Selective Return Migration and the Maternal and Infant Health of the Mexican-Origin Population in the United States: A Sibling Analysis

Ceballos, Miguel, and Alberto Palloni
Working paper no. 2010-17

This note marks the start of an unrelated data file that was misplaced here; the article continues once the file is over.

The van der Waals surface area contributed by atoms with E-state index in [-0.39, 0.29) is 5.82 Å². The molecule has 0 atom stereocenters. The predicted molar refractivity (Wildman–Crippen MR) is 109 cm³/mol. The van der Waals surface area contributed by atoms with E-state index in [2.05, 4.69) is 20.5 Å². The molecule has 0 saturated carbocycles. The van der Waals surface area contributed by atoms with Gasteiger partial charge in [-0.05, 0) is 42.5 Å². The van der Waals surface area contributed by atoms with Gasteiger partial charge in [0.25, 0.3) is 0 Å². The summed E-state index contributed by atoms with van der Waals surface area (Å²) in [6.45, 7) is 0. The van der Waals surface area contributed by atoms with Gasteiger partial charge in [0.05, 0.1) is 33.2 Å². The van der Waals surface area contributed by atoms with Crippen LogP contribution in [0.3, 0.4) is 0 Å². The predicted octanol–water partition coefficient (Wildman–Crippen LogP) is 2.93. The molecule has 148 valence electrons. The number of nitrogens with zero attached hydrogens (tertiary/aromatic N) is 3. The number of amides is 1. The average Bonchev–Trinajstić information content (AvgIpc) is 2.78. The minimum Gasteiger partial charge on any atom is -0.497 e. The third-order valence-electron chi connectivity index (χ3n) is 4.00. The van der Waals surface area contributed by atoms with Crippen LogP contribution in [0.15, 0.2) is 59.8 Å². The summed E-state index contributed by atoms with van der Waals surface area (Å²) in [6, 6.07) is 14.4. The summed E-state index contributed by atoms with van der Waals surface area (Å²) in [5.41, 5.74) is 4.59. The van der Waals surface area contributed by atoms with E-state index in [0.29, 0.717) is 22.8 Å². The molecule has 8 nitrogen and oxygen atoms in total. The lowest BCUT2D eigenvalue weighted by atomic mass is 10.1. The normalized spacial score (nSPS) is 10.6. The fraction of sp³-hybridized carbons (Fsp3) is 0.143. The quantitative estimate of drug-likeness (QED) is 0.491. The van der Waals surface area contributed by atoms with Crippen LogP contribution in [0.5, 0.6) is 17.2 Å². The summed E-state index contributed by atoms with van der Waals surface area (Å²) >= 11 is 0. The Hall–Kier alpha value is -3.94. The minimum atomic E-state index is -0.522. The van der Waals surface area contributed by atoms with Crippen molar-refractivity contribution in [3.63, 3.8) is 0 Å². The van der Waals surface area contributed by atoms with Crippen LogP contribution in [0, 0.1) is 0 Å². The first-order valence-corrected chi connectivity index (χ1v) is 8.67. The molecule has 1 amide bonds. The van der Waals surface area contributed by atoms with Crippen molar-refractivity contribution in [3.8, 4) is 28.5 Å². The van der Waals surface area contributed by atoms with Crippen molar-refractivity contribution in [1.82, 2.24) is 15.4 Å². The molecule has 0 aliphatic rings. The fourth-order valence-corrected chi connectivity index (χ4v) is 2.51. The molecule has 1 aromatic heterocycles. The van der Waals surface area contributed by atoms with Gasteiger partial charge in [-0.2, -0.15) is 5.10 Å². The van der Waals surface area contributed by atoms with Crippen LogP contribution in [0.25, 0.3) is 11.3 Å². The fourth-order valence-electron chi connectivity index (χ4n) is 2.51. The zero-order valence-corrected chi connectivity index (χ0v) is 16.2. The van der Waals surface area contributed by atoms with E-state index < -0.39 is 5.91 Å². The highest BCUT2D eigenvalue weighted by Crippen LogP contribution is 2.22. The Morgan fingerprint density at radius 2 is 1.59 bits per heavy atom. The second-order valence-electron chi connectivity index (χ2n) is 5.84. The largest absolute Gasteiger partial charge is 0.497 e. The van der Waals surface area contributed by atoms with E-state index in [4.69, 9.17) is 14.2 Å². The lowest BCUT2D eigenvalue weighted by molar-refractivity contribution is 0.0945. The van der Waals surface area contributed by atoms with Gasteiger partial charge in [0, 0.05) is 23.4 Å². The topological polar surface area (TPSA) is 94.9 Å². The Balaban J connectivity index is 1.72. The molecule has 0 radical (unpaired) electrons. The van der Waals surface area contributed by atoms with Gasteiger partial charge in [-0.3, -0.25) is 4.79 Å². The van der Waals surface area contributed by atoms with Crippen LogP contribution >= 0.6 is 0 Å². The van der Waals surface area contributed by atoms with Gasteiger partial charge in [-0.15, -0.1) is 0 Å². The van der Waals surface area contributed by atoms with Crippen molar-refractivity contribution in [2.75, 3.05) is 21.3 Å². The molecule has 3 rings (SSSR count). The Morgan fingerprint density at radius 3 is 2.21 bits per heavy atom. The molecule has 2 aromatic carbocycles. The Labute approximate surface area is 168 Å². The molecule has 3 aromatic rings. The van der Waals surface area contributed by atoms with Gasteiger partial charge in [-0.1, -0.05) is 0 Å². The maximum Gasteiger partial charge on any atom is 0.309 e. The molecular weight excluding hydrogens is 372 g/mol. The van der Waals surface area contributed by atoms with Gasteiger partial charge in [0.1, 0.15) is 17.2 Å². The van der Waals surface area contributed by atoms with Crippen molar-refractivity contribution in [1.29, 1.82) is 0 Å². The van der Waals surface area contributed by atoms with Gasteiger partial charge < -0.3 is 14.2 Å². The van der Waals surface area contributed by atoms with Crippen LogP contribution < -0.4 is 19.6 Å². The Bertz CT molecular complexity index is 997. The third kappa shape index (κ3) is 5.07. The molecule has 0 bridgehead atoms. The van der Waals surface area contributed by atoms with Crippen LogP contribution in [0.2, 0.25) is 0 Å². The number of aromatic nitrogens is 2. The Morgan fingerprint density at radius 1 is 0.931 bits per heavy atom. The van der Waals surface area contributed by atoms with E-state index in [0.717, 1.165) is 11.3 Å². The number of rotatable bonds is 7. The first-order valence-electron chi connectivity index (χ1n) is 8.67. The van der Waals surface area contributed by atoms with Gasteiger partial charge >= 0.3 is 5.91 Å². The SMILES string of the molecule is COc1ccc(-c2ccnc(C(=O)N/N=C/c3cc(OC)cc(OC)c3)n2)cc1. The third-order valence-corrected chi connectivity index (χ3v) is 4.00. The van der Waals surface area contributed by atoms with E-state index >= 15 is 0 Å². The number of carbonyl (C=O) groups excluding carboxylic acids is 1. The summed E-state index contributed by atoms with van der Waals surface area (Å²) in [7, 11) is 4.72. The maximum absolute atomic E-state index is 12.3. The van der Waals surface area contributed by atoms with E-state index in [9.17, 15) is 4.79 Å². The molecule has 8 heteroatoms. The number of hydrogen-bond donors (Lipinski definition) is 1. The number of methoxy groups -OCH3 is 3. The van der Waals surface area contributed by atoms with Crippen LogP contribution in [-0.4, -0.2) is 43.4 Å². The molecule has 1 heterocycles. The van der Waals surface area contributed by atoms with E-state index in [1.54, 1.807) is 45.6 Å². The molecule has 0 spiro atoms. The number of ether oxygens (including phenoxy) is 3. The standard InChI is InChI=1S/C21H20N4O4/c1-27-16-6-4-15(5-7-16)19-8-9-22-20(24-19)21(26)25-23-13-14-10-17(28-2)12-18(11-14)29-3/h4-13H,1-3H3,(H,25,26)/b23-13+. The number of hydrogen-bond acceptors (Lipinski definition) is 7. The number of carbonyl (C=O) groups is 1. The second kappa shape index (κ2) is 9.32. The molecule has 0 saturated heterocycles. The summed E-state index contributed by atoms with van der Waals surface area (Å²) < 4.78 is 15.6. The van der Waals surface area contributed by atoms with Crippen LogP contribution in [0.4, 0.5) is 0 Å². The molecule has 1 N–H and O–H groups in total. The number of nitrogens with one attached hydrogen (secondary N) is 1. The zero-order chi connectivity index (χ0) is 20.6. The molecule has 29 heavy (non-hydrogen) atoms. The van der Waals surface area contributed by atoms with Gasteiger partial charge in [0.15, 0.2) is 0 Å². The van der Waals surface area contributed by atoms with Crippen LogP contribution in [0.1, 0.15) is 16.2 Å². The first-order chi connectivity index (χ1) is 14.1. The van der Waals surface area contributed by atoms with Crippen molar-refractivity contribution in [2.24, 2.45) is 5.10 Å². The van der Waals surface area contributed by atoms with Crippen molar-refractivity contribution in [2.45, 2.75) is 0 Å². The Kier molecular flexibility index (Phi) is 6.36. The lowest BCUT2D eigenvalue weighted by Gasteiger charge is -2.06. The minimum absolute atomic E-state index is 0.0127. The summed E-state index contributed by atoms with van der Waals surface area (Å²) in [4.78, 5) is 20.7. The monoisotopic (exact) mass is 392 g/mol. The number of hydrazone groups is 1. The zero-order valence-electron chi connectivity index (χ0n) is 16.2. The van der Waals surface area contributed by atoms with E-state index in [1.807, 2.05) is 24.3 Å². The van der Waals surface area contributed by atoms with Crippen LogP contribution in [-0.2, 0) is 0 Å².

A significant body of research on minority health shows that while Hispanic immigrants experience unexpectedly favorable outcomes in maternal and infant health, their advantage deteriorates with increased time of residence in the US. This is referred to as the “acculturation paradox.” We assess two hypotheses explaining the “acculturation paradox” for birth and child health outcomes. The first attributes deterioration to negative effects of acculturation and behavioral adjustments made by immigrants while living in the US, and the second accredits this deterioration to a process of selective return migration. We use a sample of Mexican immigrant women living in two Midwestern communities in the US to conduct a sibling analysis using the community sample to control for unmeasured factors shared in a household that may be responsible for selective return migration. The sibling analysis shows no significant differences between the birth outcomes of the two siblings providing indirect evidence supporting the selective return migration hypothesis.